Life “Pre-crastinator,” that’s the word of the week. I learned it while listening to this week’s Ted Radio Hour Podcast, “Slowing Down.” Coined by psychologist Adam Grant, it refers to those among us who are hyper planners and obsessed with getting maximizing efficiency out of every minute. I immediately identified with this and was […]
What a crazy month July was. Spent so many days celebrating anniversaries, hitting fitness goals, watching the Democratic and Republican conventions, 4th of July, watching various movies as part of the summer blockbuster release extravaganza and in the end discovering Stranger Things. I definitely experienced life in full this month. I hope to carry the energy and momentum deep into the second half of this year.
I’ve been at this endurance sports thing (1 hour or longer events) for a few years now and next year feels like it will be my senior year in the my endurance training education. Through those years I have definitely seen some grade A performances but there have been some F’s and everything in between. Reflecting back, I think I have finally come close to defining the training formula, that allows work/life balance along with injury prevention. The tips in this post come out of all of my collected mental notes from the past few years. This guide is not a one size fits all, but a blue print I have found that works and that you can tailor for yourself.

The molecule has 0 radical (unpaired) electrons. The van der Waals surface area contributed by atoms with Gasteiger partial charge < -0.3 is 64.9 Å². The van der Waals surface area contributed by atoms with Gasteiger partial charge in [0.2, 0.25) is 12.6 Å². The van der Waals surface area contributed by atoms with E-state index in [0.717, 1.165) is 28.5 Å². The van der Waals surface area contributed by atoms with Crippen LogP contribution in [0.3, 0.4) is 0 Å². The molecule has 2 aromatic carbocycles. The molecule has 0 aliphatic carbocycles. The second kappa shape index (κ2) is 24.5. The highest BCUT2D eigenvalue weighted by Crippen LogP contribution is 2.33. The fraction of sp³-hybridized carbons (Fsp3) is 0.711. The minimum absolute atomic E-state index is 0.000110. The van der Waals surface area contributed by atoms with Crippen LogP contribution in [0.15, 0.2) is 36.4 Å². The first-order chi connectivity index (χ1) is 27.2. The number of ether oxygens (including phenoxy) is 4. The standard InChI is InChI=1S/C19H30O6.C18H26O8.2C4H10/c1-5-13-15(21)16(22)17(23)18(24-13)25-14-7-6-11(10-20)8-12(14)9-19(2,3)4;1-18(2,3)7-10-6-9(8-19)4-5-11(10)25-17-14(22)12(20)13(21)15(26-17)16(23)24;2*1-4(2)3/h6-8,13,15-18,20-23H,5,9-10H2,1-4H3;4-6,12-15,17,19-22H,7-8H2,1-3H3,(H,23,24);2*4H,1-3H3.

Every year around this time, I find myself in a struggle trying to balance the need to rest after a long competition season and wanting to maintain a good fitness base until the next year starts. The hardest part is trying to maintain the motivation in light of not having any races on the calendar and the dropping temperatures outside. The thought of just writing off the day and sleeping in, becomes more and more appealing. Each year, I have tried to define a training plan for maintaining a minimum fitness standard but have often found that the busy nature of the holidays, work, and overall training fatigue, blows up those plans. Last year in particular, was pretty bad. I did almost nothing, notching some of my lowest performance totals in years, see below.
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"Richard Bakare", 910 XT, Cycling, Garmin, Garmin Connect, GPS, Heart Rate Monitor, MapMyFitness, MapMyRun, Navigation, Nike +, Power Meter, Power Meters, Review, Runkeeper, Running, Speed & Cadence Sensor, Sports Watch, Strava, Swimming, Triathlon, Wahoo
12 weeks of training came down to one long day on Sunday, September 8th. We can finally say that we have done it. Angela, myself and a couple of other friends, completed a 70.3 mile half Ironman triathlon race. I read somewhere that the percentage of the population who have completed that distance is 1% or less. Therefore, we are officially in a fringe group of endurance junkies. I am very proud to be a member of such a unique and intense group of folks. Also, given that we recovered so well from the race in the first 24 hours, I am pretty sure we will be doing many more long course triathlons in the future. I decided to share a complete race breakdown, leg by leg, with you below, so that you know not only how things went in detail for us but also how the Big Kahuna itself was run.